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PostPosted: Sat Sep 22, 2007 5:32 am
by xgary

PostPosted: Thu Sep 27, 2007 5:23 pm
by xgary

US $2,616.66

NO SALE, Reserve not met ------> US $2,616.66

PostPosted: Sat Sep 29, 2007 9:01 pm
by yankeflyer
well ya I guess congrats is in order - I still have a Im gonna get this plane in the air dream myself.

So I want to encourage you to post lots of pics and move this project over to the projects / hanger forum and there will lots help to post the pics.

PostPosted: Tue Oct 02, 2007 9:27 am
by lazairkid
Hey Joe,
It's nice to see there's another Lazair elite in S.C.
My Lazair Elite in based out of Holly Hill where I'm the President of the
Carolina Sport Flyers.
Bishopville is not far from you, there having a fly-in on Oct 19-21, all be there
on the 20th. I"ll most likely take the Challenger and not the Lazair or drive up.
If you can make it let me know and we can talk about Lazairs.
Thomas Walters
Pres- Carolina Sport Flyers :D

PostPosted: Wed Oct 03, 2007 7:26 pm
by Chappy

I hear you got a bit of a surprise when you went to pick up your new bird. The description "ALWAYS KEPT IN HANGER AND IN EXCELLENT CONDITION!" from the eBay ad was bull, huh? I only noticed that this plane was on eBay the last day or so of the auction, and sent the owner several emails before he finally called me. I didn't get a warm-all-over feeling from him at all. Also, zero feedback is always a huge red flag, and in talking to him, he seemed to be knowledgeable of eBay, so that really, really worried me. The last evening I called around to guys in Maryland that I know, and one of them was quite familiar with the plane, and I got the straight poop on it's accident history and condition, which was nothing like "IN EXCELLENT CONDITION" in my book. I decided not to bid, even though the plane was only an hour or two drive away, mostly because I didn't want to deal with the owner. I'm surprised I had never run across this Lazair before, but I don't get around near as much as I used to. I was relieved to see that it didn't sell - not reaching his reserve price of $3500. Later, when you posted you had gone to get it from SC, I felt awful that I wasn't able to warn you before you left. It's good to hear you were able to renegotiate the sale down to a more realistic price.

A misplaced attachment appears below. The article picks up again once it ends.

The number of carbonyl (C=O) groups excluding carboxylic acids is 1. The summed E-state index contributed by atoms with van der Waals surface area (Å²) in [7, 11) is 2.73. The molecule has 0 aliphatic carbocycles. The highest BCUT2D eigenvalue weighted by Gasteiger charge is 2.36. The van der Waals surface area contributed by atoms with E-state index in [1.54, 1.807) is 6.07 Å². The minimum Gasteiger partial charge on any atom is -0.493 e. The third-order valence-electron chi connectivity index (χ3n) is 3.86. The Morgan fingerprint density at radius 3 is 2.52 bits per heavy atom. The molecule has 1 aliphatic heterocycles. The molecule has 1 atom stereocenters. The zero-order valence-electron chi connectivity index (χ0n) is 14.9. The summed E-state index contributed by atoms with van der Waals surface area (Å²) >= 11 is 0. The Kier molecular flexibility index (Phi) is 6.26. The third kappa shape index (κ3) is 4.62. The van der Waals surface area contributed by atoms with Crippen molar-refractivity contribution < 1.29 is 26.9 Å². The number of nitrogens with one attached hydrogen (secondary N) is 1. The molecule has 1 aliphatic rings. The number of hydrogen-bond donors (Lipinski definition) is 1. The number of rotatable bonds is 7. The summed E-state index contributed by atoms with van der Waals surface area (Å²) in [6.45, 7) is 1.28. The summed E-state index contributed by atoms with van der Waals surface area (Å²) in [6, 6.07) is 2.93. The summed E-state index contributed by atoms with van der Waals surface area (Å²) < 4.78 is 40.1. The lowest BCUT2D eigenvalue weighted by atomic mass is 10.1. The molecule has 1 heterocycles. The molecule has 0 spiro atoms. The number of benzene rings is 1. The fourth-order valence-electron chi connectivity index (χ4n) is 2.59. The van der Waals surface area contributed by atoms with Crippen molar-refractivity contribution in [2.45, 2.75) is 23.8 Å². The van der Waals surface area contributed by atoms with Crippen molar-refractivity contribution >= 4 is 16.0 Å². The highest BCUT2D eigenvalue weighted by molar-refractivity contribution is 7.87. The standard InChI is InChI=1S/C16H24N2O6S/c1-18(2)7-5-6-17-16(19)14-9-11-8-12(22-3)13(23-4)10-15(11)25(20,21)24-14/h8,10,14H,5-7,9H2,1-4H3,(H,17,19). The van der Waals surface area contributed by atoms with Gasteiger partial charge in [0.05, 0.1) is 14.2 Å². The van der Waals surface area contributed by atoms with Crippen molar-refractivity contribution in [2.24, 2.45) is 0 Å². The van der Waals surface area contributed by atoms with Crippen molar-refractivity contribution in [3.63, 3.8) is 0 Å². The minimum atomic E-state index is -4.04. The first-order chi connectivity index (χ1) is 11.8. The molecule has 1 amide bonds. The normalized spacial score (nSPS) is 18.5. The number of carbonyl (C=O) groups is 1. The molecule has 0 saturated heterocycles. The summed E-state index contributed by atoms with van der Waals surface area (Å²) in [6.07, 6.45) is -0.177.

PostPosted: Wed Oct 03, 2007 7:57 pm
by Chappy

Had you seen this plane before you bid on it? In re-reading your earlier posts just now, it sounds like you had, but I heard that you were surprised at it's poor condition when you went to pick it up. I'm confused. Was there more damage to it than there was the first time you went to see it?


PostPosted: Thu Oct 04, 2007 10:14 am
by lazairiii
Just from the few pics you've posted here, I'm noticing the wings have had some crash history, and the rear seat bracket is detached from the fuselage. With that being apparent, be sure to look over the cockpit tubes carefully for cracks and bends. I'd suspect even further damage if you look closely. Having said that, you do have a Lazair and that's a good thing. Repairs can be made and you can get that plane back in the air with not too much trouble. Shannon and others have rescued planes in considerably worse condition and they now look amazing. So, take your time and ask for any help you may need and best of luck with the plane.


PostPosted: Thu Oct 04, 2007 12:11 pm
by JPXman
i was talking about Dale George. He has a company who can order tedlar legit for other purposes i think and he had ordered a roll of 2500' and i think they sold about 20 kits of 110' each! it was the original TUT20BG3 grade as well. this is all subject to my memory and not guaranteed :)

PostPosted: Thu Oct 04, 2007 7:59 pm
by Chappy
Hi Joe,

I wasn't trying to make you feel bad about buying the Elite. I'm the one that felt bad because sometimes enthusiastic newbie's get in over their head. The Lazair you bought has lots of issues and will take a lot of work to make it right. Yes, I know it is "flyable", but that doesn't mean it should be in anywhere near it's current condition!